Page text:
The police investigators invoked two Milosovic-era laws.
On Friday, November 23, two police investigators made an unannounced visit to Reporter's office to question editor-in-chief Vladimir Radomirovic and journalist Jovica Krtinic, author of the article in question. Later that day, investigators also questioned Veselin Simonovic, editor-in-chief of the Belgrade-daily Blic, which ran Reporter's list in its November 22 edition.
"These investigations are wholly inappropriate," said CPJ executive director Ann Cooper. "Reporting on war crimes issues is at the very heart of the democratic reforms that Yugoslav and Serbian authorities have publicly embraced."
Reformists recall Milosevic-era tactics
The two police investigators who questioned Radomirovic and Krtinic invoked two Milosevic-era laws in an attempt to pressure the journalists into divulging their sources for the war crimes list. Article 218 of the Serbian Criminal Code proscribes "spreading false information" and was used to imprison several Serbian journalists in the late 1990s. The journalists were also threatened with prosecution under Serbia's notorious Public Information Law, which was in fact repealed last Febuary.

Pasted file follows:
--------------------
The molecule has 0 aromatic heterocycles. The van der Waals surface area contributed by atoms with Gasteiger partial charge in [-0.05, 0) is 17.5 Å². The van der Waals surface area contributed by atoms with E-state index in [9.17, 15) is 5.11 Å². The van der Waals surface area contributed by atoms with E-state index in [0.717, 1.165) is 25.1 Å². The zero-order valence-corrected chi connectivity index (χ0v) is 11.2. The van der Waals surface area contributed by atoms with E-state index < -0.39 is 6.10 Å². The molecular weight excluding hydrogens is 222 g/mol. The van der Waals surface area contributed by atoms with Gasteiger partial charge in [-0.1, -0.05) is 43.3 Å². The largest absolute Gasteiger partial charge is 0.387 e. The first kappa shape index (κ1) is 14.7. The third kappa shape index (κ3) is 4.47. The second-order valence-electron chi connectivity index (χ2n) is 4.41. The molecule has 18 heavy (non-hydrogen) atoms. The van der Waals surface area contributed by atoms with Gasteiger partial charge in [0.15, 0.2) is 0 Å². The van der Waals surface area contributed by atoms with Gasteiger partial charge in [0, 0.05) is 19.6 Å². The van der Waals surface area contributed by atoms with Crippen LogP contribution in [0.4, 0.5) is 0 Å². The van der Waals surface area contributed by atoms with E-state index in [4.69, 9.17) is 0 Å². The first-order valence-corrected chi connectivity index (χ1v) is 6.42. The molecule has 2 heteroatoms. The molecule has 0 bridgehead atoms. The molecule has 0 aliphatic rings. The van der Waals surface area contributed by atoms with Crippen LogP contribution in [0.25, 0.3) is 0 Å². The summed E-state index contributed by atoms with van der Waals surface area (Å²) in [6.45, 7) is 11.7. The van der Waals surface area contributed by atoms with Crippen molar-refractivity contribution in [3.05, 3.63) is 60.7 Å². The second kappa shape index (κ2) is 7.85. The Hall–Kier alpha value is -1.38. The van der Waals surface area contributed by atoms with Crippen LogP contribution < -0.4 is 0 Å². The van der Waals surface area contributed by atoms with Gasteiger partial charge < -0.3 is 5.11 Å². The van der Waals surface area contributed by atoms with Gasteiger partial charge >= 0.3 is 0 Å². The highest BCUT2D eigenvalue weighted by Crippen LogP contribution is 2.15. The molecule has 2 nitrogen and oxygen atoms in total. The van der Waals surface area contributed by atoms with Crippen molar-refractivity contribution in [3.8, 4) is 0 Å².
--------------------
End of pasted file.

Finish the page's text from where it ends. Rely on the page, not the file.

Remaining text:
"We stand behind the story that the list is accurate," Radomirovic said Friday, according to the Belgrade daily Danas. "We expect further steps from the government and are ready for anything."
Journalists could be sued for reports
On Sunday night, Serbian prime minister Zoran Djindjic claimed that Reporter had published the war crimes list in order to "...upset the police, and turn them against the government," Belgrade's Radio B92 reported. That same day, the prime minister's Democratic Party issued a statement encouraging police officers named in Reporter's list to sue the publication for damages.